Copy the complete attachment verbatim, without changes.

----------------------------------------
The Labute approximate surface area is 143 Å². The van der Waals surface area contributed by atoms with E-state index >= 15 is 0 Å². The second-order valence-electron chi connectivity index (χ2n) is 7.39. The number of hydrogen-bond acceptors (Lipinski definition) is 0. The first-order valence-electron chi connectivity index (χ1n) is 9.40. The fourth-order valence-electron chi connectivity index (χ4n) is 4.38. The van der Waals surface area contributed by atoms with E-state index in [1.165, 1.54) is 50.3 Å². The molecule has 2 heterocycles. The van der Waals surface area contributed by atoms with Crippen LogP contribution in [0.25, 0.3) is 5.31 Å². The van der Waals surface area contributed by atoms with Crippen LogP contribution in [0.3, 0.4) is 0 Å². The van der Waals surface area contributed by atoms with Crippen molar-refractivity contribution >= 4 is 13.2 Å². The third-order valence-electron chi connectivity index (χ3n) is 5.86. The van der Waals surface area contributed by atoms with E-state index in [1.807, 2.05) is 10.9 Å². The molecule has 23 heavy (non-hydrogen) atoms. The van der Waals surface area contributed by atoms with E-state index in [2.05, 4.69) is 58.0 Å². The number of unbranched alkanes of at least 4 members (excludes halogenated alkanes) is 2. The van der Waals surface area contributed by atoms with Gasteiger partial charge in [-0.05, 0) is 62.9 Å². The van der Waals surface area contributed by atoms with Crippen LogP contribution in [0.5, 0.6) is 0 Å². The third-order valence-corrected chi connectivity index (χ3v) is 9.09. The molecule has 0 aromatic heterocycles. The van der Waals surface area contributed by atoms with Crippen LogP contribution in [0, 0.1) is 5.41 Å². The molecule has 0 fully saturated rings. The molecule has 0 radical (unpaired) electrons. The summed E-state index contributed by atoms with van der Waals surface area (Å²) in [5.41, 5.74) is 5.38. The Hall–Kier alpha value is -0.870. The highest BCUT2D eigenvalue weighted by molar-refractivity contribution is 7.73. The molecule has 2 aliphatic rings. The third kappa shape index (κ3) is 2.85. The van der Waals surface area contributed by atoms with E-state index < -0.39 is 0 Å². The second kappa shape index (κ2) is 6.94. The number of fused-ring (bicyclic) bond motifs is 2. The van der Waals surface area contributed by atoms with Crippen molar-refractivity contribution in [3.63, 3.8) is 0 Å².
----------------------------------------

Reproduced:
The Labute approximate surface area is 143 Å². The van der Waals surface area contributed by atoms with E-state index >= 15 is 0 Å². The second-order valence-electron chi connectivity index (χ2n) is 7.39. The number of hydrogen-bond acceptors (Lipinski definition) is 0. The first-order valence-electron chi connectivity index (χ1n) is 9.40. The fourth-order valence-electron chi connectivity index (χ4n) is 4.38. The van der Waals surface area contributed by atoms with E-state index in [1.165, 1.54) is 50.3 Å². The molecule has 2 heterocycles. The van der Waals surface area contributed by atoms with Crippen LogP contribution in [0.25, 0.3) is 5.31 Å². The van der Waals surface area contributed by atoms with Crippen LogP contribution in [0.3, 0.4) is 0 Å². The van der Waals surface area contributed by atoms with Crippen molar-refractivity contribution >= 4 is 13.2 Å². The third-order valence-electron chi connectivity index (χ3n) is 5.86. The van der Waals surface area contributed by atoms with E-state index in [1.807, 2.05) is 10.9 Å². The molecule has 23 heavy (non-hydrogen) atoms. The van der Waals surface area contributed by atoms with E-state index in [2.05, 4.69) is 58.0 Å². The number of unbranched alkanes of at least 4 members (excludes halogenated alkanes) is 2. The van der Waals surface area contributed by atoms with Gasteiger partial charge in [-0.05, 0) is 62.9 Å². The van der Waals surface area contributed by atoms with Crippen LogP contribution in [0.5, 0.6) is 0 Å². The third-order valence-corrected chi connectivity index (χ3v) is 9.09. The molecule has 0 aromatic heterocycles. The van der Waals surface area contributed by atoms with Crippen LogP contribution in [0, 0.1) is 5.41 Å². The molecule has 0 fully saturated rings. The molecule has 0 radical (unpaired) electrons. The summed E-state index contributed by atoms with van der Waals surface area (Å²) in [5.41, 5.74) is 5.38. The Hall–Kier alpha value is -0.870. The highest BCUT2D eigenvalue weighted by molar-refractivity contribution is 7.73. The molecule has 2 aliphatic rings. The third kappa shape index (κ3) is 2.85. The van der Waals surface area contributed by atoms with E-state index < -0.39 is 0 Å². The second kappa shape index (κ2) is 6.94. The number of fused-ring (bicyclic) bond motifs is 2. The van der Waals surface area contributed by atoms with Crippen molar-refractivity contribution in [3.63, 3.8) is 0 Å².